Could osteoporosis be reversed by using a biocomposite material as a framework for bone tissue regeneration? Discoveries made recently through quantitative 3-D supramolecular imaging, a tool adapted by NC State’s Dr. Richard J. Spontak, make it a very real possibility.

Spontak, a professor of chemical engineering as well as materials science and engineering, announced the imaging technique early last year as a method to create three-dimensional images for scientific visualization, study, and measurement of nanostructured polymers at the nanometer level. Recently, he and his collaborators used the technique to identify quantitative similarities between synthetic polymers and bone tissue.

To reveal these similarities, Spontak and an international, multidisciplinary research team used quantitative 3-D imaging techniques to compare the structural patterns of two kinds of polymer systems with samples of trabecular bone—the porous bone found in the spine and articulating joints. The investigators focused on the unique characteristics shared by these manufactured and naturally-occurring “bicontinuous morphologies”—described as asymmetrical, irregularly channeled spatial structures resembling the inside of a sponge. What intrigued Spontak and his colleagues was the discovery that structural characteristics of sponge-like synthetic polymers and trabecular bone are strikingly similar, despite substantial differences in origin and scale.

“With this knowledge, we can start to think of designing the polymer equivalent of bone at nanoscale dimensions,” Spontak said. “The polymer could be used to initiate finer, but similar structure off existing bone. Because the polymer is more highly interconnected at smaller scales and could serve as a template for stronger structural materials, it could help people who need bone grafts, as well as people who suffer from osteoporosis.”

The understanding of the nanoscale molecular structure that led to this discovery is related directly to the development of quantitative 3-D imaging methods. When the method was announced, it was valued primarily as a tool for research scientists, and its potential for application was not fully realized. Scientists no longer had to rely on mathematical models that only approximate the potentially complex nature of nanostructured polymers. With 3-D imaging, investigators are able to “see” inside and quantify these nanostructures for the first time, much as an MRI allows physicians to see inside their patients in three-dimensions. This makes the technique ideally suited for studying the design or “evolution” of nanostructures, as well as defect formation.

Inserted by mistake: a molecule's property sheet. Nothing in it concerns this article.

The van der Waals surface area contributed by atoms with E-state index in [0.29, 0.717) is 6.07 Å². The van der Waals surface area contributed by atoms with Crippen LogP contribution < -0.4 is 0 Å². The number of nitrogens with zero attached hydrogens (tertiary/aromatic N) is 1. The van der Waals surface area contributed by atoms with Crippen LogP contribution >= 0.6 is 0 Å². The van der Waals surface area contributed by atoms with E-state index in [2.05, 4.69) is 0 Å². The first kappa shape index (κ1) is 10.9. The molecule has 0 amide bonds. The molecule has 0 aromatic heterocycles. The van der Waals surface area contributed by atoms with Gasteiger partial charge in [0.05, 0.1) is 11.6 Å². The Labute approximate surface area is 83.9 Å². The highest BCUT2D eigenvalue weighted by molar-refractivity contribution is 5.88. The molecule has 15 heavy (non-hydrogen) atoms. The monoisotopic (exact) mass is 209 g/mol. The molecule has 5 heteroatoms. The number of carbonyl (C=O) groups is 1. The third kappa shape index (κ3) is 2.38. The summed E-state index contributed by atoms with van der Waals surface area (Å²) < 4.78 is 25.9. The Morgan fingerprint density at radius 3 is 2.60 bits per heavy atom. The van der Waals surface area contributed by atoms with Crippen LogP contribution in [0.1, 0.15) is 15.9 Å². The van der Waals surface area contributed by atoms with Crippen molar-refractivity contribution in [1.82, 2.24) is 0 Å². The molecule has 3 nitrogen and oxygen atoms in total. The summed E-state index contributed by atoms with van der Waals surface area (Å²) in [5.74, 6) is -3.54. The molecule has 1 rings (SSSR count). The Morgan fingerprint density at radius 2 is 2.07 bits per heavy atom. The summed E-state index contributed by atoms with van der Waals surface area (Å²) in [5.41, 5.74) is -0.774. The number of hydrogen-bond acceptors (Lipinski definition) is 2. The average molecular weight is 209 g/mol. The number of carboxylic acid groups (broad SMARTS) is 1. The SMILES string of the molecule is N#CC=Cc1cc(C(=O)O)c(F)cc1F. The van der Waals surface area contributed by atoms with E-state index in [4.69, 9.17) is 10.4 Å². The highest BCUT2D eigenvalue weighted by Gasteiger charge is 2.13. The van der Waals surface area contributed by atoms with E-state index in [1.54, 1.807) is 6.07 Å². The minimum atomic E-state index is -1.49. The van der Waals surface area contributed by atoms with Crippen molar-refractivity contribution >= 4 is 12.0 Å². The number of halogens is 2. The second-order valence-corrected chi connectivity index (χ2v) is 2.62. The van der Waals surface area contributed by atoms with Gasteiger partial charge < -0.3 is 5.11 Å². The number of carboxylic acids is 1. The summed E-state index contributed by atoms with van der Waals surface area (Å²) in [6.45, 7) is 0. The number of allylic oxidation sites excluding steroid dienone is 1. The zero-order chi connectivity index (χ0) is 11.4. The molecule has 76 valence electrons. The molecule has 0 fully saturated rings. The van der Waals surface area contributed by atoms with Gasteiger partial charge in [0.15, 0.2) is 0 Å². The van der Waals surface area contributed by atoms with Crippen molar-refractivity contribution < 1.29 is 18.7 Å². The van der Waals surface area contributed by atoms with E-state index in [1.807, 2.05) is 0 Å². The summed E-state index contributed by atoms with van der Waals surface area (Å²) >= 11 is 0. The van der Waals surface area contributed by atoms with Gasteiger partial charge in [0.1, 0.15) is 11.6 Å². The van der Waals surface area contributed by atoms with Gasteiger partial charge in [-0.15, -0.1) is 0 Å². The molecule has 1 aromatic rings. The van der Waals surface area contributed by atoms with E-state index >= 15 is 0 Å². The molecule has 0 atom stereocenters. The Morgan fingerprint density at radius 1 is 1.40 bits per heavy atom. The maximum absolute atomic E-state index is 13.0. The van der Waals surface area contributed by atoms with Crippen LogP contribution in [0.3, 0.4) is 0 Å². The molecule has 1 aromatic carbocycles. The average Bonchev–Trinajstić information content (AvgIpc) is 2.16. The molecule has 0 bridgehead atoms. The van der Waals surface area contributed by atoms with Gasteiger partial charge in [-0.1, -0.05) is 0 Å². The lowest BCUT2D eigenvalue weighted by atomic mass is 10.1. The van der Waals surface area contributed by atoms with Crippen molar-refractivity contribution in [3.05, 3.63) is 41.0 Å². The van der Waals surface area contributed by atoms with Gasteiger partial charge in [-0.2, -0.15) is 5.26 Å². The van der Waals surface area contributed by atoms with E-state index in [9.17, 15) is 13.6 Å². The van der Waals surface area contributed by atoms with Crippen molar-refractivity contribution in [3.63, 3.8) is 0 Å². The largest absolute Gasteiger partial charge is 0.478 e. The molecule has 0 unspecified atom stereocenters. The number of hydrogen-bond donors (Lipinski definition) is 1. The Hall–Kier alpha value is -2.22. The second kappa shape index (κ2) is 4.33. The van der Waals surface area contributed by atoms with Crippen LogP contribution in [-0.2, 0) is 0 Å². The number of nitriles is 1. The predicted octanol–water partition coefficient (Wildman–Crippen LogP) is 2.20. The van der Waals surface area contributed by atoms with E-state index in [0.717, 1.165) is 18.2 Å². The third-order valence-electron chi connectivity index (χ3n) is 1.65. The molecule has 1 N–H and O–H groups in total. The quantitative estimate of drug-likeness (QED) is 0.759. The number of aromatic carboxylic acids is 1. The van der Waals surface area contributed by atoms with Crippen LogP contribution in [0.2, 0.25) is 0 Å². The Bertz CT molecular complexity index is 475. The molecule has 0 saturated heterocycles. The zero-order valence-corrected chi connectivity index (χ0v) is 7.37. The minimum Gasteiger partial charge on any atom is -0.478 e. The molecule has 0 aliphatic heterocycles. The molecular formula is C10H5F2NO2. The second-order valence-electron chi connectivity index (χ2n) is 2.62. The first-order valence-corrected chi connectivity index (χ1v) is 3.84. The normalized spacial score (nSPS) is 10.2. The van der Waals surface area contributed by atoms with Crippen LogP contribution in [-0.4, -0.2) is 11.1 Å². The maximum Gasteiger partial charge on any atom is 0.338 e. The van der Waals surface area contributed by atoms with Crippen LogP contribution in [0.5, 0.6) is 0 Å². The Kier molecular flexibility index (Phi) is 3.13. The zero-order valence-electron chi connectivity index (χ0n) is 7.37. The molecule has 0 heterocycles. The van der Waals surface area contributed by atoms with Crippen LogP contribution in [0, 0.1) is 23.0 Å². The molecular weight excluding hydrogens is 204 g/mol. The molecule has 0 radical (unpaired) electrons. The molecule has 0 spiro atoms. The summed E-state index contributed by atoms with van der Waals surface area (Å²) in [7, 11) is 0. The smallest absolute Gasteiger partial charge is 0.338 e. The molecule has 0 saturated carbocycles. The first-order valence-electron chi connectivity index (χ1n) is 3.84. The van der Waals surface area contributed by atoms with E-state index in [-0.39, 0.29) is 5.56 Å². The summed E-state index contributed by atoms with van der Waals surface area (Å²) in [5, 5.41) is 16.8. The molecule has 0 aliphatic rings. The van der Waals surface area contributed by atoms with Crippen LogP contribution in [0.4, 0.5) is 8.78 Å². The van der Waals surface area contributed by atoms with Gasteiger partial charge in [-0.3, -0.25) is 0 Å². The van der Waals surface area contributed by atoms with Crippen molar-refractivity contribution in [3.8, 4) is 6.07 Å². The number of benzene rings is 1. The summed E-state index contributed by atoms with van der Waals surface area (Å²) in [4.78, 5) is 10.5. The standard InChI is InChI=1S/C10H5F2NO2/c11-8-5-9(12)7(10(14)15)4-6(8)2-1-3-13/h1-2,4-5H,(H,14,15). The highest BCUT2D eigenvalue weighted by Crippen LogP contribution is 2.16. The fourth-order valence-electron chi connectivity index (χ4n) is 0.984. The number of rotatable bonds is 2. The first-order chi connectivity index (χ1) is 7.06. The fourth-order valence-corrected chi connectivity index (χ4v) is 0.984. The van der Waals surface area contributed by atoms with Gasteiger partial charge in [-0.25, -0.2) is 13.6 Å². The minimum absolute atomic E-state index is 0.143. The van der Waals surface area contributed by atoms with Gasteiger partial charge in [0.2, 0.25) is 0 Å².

“Learning more about the structure, connectivity, and material properties of nanostructured polymers is important,” Spontak said, “but the possibility of extending that knowedge to other systems in ways not apparent at the time of discovery is truly exciting.” This imaging technique and the accompanying methods of analysis allow in-depth study of any nanostructured polymer at length scales greater than about one nanometer (or about one thousandth of the width of a human hair). They also provide a direct approach for developing relationships between structure and properties of interest in commercial applications.

“All research knowledge is valuable,” Spontak says, “even if it can’t be used immediately. I’m confident that people will come to appreciate the utility and potential of this technique more and more, especially in light of the growing importance of nanotechnology in today's society.”

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